Effects of high- and low-frequency repetitive transcranial magnetic stimulation on motor recovery in early stroke patients: Evidence from a randomized controlled trial with clinical, neurophysiological and functional imaging assessments

Juan Du, Fang Yang, Jianping Hu, Jingze Hu, Qiang Xu, Nathan Cong, Qirui Zhang, Ling Liu, Dante Mantini, Zhiqiang Zhang, Guangming Lu, Xinfeng Liu

Research output: Contribution to journalArticlepeer-review

Abstract

BACKGROUND: Repetitive transcranial magnetic stimulation (rTMS) can modulate cortical excitability, and may be beneficial for motor recovery after stroke. However, the neuroplasticity effects of rTMS have not been thoroughly investigated in the early stage after stroke.

OBJECTIVE: To comprehensively assess the effects of high- and low-frequency repetitive transcranial magnetic stimulations on motor recovery in early stroke patients, using a randomized controlled trial based on clinical, neurophysiological and functional imaging assessments.

METHODS: Sixty hospitalized, first-ever ischemic stroke patients (within 2 weeks after stroke) with motor deficits were randomly allocated to receive, in addition to standard physical therapy, five consecutive sessions of either: (1) High-frequency (HF) rTMS at 10 Hz over the ipsilesional primary motor cortex (M1); (2) Low-frequency (LF) rTMS at 1 Hz over the contralesional M1; (3) sham rTMS. The primary outcome measure was a motor impairment score (Upper Extremity Fugl-Meyer) evaluated at baseline, after rTMS intervention, and at 3-month follow-up. Cortical excitability and functional magnetic resonance imaging (fMRI) data were obtained within 24 h before and after rTMS intervention. Analyses of variance were conducted to compare the recovery effects among the three rTMS groups, assessed using clinical, neurophysiological and fMRI tests.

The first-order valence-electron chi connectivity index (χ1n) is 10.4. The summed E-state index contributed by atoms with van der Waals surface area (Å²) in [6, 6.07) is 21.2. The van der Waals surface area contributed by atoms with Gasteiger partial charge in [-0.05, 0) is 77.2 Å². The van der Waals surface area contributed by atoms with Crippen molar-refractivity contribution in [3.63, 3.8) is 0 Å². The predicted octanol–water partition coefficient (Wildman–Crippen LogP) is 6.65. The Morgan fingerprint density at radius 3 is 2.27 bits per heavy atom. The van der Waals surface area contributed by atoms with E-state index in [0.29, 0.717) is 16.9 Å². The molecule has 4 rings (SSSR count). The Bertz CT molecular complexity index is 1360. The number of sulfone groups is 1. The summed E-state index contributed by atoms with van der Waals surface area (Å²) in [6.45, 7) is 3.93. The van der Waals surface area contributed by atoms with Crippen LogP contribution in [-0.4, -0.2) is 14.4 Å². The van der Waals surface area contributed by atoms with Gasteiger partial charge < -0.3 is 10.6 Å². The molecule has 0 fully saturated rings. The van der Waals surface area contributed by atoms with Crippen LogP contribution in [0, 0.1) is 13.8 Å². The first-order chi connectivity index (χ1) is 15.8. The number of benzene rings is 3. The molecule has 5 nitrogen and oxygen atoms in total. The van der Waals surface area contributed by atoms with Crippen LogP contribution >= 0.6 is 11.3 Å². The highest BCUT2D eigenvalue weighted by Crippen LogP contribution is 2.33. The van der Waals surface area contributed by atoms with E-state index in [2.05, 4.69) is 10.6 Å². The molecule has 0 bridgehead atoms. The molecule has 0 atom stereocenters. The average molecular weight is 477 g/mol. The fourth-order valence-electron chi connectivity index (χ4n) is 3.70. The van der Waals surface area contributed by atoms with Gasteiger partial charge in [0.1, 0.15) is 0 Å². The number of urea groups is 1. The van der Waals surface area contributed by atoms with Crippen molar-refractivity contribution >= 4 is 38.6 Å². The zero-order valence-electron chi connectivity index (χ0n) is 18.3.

RESULTS: Motor improvement was significantly larger in the two rTMS groups than in the control group. The HF-rTMS group showed significantly increased cortical excitability and motor-evoked fMRI activation in ipsilesional motor areas, whereas the LF-rTMS group had significantly decreased cortical excitability and motor-evoked fMRI activation in contralesional motor areas. Activity in ipsilesional motor cortex significantly correlated with motor function, after intervention as well as at 3-month follow-up.

CONCLUSION: HF- and LF-rTMS can both improve motor function by modulating motor cortical activation in the early phase of stroke.

Original languageEnglish
Pages (from-to)101620
JournalNeuroImage: Clinical
Volume21
DOIs
Publication statusPublished - 2019

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